Over plastic cups of wine with friends, I’ve outfitted a terrarium, assembled a floral arrangement in a hollowed pumpkin, and painted the Narragansett Towers beneath the glow of a full yellow moon. It’s always a good time even if some of my make-and-takes end up in the circular file, as they say. To me, the fun usually lies in the process, not the product – creating memories with friends. I’m always as giddy over the buffet of supplies presented as my nine-year-old self would be with a fresh set of crayons.
I’ve been following Providence Art Glass for a while, ever since featuring the work of owners Rebecca Zhukov and Terence Dubreuil in an article about Rhode Island lamp makers. When I learned the industrious duo was opening Blackstone River Glass Center, a 20,000-square-foot studio space and shop in the Valley Falls section of Cumberland, I was intrigued. A visit to their website shows they offer a range of classes, including Glassblowing Girls Night Out on Saturday evenings. Sign me up!
Not long after registering for the class, I received an email with a class waiver and prep list. Close-toed shoes, long hair tied back, and a note that we’ll be working in front of furnaces and ovens at 2,000 degrees. This is serious business and my best friend and I, who can be quite silly, wondered what we got ourselves into! We arrived in the dark of night (it’s past six, after all) into the luminous gift shop entrance. Our instructor Jesse Yager, a professional glass blower and flame worker, greeted and led us through to an area zoned to showcase glass lighting fixtures, and a dining table set for our girls night with cheese and crackers, and wine. Thinking about that furnace, we decide to skip the sips and get right to the action.
Yager provided an overview of the equipment, and explained that the craft has remained the same for centuries. He demonstrated all of the steps involved in making a drinking glass – the item we chose to make – from start to finish. There’s the heating of a long rod in the furnace, rolling it to gather colored glass fragments (or frit) so they fuse to the tip. This is followed by constantly rolling, shaping, and returning the business end to the extreme heat often to get the glass back to a molten state to manipulate. Yager took care of the blowing, which creates a cavity in the forming bubble, and talked us through widening the opening with large steel tweezers, while taking turns rolling. When it was my turn to blow-torch a nub at the bottom, “Fire” by Jimi Hendrix played over the sound system; it was a moment.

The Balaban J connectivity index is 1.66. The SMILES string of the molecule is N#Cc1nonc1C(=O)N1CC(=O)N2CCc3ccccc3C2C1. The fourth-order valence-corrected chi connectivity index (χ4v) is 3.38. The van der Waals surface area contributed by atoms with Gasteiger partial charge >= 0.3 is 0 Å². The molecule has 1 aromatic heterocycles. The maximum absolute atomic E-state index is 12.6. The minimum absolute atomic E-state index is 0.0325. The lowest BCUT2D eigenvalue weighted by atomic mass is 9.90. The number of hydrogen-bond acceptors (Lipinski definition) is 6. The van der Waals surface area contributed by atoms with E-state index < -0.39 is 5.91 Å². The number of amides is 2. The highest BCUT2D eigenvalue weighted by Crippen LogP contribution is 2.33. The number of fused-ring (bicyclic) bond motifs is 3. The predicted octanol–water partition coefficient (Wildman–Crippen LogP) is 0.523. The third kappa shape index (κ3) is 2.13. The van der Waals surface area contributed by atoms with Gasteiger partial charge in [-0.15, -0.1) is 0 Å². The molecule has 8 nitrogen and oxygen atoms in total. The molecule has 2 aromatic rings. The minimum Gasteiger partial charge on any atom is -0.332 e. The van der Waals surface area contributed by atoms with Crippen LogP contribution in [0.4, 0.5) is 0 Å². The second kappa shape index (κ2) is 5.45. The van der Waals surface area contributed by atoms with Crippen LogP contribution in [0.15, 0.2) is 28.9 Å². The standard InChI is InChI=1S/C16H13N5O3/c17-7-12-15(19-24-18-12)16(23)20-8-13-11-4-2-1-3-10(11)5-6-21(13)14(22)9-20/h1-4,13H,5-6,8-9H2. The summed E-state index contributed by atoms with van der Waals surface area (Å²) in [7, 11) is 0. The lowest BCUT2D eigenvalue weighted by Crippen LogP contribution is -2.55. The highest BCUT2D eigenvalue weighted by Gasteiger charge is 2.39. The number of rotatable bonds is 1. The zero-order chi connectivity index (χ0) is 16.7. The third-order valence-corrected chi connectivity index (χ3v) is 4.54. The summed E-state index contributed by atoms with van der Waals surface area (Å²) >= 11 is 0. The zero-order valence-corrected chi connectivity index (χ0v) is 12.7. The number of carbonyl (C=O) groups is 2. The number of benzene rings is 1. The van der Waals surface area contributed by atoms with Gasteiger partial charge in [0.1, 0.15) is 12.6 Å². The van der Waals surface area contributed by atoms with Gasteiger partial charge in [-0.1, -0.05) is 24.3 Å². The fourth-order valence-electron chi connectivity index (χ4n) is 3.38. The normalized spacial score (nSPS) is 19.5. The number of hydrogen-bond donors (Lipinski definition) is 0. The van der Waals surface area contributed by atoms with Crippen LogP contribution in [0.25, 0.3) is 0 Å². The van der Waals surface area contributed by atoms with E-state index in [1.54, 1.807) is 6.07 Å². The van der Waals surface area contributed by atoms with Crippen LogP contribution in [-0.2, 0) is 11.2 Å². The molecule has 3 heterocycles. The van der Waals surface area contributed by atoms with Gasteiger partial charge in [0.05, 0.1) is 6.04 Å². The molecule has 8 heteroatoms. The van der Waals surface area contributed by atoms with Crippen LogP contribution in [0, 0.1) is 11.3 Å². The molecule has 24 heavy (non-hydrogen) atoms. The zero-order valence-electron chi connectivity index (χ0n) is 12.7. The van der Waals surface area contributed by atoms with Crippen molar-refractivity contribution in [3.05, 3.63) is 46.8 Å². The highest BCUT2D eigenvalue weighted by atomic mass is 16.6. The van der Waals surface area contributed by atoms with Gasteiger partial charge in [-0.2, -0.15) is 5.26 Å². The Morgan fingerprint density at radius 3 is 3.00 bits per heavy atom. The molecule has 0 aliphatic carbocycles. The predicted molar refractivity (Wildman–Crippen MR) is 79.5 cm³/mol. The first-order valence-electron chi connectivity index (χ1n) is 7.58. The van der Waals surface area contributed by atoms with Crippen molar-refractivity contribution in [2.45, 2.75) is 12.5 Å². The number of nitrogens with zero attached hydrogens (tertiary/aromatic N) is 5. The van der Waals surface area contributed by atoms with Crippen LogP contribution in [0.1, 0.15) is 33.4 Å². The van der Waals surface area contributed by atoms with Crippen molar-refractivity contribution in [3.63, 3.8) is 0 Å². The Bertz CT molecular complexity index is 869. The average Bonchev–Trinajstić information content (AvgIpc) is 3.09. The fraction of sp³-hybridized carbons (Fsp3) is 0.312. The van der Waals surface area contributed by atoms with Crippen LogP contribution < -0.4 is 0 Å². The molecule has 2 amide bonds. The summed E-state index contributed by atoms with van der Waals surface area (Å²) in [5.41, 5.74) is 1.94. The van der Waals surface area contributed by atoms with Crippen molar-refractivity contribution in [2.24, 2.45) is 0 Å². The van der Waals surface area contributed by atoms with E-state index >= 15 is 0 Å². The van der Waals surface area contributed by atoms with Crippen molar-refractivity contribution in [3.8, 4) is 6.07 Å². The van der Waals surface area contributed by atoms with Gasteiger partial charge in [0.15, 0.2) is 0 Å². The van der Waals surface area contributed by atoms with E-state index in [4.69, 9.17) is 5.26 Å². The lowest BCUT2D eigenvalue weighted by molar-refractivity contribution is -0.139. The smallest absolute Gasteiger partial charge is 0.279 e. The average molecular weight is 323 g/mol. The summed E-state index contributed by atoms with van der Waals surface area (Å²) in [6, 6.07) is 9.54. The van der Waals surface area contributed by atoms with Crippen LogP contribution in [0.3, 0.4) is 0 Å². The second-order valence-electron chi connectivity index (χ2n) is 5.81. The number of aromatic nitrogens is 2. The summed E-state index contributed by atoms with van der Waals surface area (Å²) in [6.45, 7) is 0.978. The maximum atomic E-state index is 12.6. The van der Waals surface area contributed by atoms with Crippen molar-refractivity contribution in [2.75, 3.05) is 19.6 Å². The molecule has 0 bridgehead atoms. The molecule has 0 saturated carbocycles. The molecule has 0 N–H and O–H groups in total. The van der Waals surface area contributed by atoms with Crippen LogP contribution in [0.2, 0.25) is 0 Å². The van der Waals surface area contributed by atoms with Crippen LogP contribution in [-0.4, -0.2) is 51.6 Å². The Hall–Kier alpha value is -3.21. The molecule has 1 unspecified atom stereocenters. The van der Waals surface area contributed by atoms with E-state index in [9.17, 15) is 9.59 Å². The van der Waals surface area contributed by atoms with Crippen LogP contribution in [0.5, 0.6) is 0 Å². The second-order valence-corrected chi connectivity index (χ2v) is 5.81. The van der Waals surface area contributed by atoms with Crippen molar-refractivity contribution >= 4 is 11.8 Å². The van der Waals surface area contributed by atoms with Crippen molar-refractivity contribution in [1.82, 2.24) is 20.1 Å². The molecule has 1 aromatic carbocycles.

Once we completed our glasses, they were labeled and placed in an annealing oven to cool slowly overnight. When I returned during the daytime to pick them up, the facility’s beautiful location on the Blackstone River was more obvious. I headed inside and went directly to the shelf holding finished work and smiled at my glass with pale aqua spots in all its wabi-sabi glory. Not only was this fascinating and fun, but I love my glass, which I’m using as a vase. I’ll never look at drinking glasses the same way, and I even left with both of my eyebrows intact!
30 Meeting Street, Cumberland
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